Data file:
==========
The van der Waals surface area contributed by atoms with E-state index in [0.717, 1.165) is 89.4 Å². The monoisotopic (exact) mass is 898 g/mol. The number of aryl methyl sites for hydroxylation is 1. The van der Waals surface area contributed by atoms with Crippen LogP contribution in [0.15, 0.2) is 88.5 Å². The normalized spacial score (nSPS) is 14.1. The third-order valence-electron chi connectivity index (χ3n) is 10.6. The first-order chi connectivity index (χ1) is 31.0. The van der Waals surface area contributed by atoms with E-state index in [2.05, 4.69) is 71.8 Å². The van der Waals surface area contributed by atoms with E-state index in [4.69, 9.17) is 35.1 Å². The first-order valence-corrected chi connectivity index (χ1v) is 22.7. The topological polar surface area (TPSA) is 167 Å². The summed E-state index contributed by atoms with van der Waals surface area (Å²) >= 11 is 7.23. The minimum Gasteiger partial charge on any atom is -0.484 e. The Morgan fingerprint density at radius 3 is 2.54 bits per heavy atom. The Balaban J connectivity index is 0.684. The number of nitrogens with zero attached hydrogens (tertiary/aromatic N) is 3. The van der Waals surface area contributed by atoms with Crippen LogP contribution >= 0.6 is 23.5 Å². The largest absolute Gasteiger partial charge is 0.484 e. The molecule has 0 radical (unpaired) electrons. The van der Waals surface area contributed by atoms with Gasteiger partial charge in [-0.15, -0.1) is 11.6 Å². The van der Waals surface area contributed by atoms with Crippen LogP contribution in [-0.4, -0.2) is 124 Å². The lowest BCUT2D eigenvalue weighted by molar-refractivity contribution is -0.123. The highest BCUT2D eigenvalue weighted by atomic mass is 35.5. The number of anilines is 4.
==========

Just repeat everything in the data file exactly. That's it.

The van der Waals surface area contributed by atoms with E-state index in [0.717, 1.165) is 89.4 Å². The monoisotopic (exact) mass is 898 g/mol. The number of aryl methyl sites for hydroxylation is 1. The van der Waals surface area contributed by atoms with Crippen LogP contribution in [0.15, 0.2) is 88.5 Å². The normalized spacial score (nSPS) is 14.1. The third-order valence-electron chi connectivity index (χ3n) is 10.6. The first-order chi connectivity index (χ1) is 31.0. The van der Waals surface area contributed by atoms with E-state index in [2.05, 4.69) is 71.8 Å². The van der Waals surface area contributed by atoms with E-state index in [4.69, 9.17) is 35.1 Å². The first-order valence-corrected chi connectivity index (χ1v) is 22.7. The topological polar surface area (TPSA) is 167 Å². The summed E-state index contributed by atoms with van der Waals surface area (Å²) >= 11 is 7.23. The minimum Gasteiger partial charge on any atom is -0.484 e. The Morgan fingerprint density at radius 3 is 2.54 bits per heavy atom. The Balaban J connectivity index is 0.684. The number of nitrogens with zero attached hydrogens (tertiary/aromatic N) is 3. The van der Waals surface area contributed by atoms with Crippen LogP contribution >= 0.6 is 23.5 Å². The largest absolute Gasteiger partial charge is 0.484 e. The molecule has 0 radical (unpaired) electrons. The van der Waals surface area contributed by atoms with Gasteiger partial charge in [-0.15, -0.1) is 11.6 Å². The van der Waals surface area contributed by atoms with Crippen LogP contribution in [-0.4, -0.2) is 124 Å². The lowest BCUT2D eigenvalue weighted by molar-refractivity contribution is -0.123. The highest BCUT2D eigenvalue weighted by atomic mass is 35.5. The number of anilines is 4.